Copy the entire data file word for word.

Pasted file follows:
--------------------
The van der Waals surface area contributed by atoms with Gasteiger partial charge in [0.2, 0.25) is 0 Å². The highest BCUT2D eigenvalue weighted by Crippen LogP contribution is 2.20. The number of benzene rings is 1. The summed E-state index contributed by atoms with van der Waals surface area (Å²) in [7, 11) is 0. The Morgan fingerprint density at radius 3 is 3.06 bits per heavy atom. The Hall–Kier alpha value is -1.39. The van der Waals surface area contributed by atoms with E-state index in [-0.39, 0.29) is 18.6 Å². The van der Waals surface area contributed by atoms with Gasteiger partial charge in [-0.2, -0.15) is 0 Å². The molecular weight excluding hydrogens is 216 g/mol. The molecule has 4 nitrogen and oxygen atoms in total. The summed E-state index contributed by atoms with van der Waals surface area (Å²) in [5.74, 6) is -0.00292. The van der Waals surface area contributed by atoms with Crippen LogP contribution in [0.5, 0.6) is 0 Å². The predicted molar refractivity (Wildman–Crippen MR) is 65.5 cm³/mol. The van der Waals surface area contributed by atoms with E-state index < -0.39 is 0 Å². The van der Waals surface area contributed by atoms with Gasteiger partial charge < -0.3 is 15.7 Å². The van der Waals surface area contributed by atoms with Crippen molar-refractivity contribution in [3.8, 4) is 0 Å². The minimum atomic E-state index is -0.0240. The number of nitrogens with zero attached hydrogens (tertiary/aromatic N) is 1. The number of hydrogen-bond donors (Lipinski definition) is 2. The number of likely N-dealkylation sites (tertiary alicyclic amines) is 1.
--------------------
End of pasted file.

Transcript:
The van der Waals surface area contributed by atoms with Gasteiger partial charge in [0.2, 0.25) is 0 Å². The highest BCUT2D eigenvalue weighted by Crippen LogP contribution is 2.20. The number of benzene rings is 1. The summed E-state index contributed by atoms with van der Waals surface area (Å²) in [7, 11) is 0. The Morgan fingerprint density at radius 3 is 3.06 bits per heavy atom. The Hall–Kier alpha value is -1.39. The van der Waals surface area contributed by atoms with E-state index in [-0.39, 0.29) is 18.6 Å². The van der Waals surface area contributed by atoms with Gasteiger partial charge in [-0.2, -0.15) is 0 Å². The molecular weight excluding hydrogens is 216 g/mol. The molecule has 4 nitrogen and oxygen atoms in total. The summed E-state index contributed by atoms with van der Waals surface area (Å²) in [5.74, 6) is -0.00292. The van der Waals surface area contributed by atoms with Crippen LogP contribution in [0.5, 0.6) is 0 Å². The predicted molar refractivity (Wildman–Crippen MR) is 65.5 cm³/mol. The van der Waals surface area contributed by atoms with E-state index < -0.39 is 0 Å². The van der Waals surface area contributed by atoms with Gasteiger partial charge < -0.3 is 15.7 Å². The van der Waals surface area contributed by atoms with Crippen molar-refractivity contribution in [3.8, 4) is 0 Å². The minimum atomic E-state index is -0.0240. The number of nitrogens with zero attached hydrogens (tertiary/aromatic N) is 1. The number of hydrogen-bond donors (Lipinski definition) is 2. The number of likely N-dealkylation sites (tertiary alicyclic amines) is 1.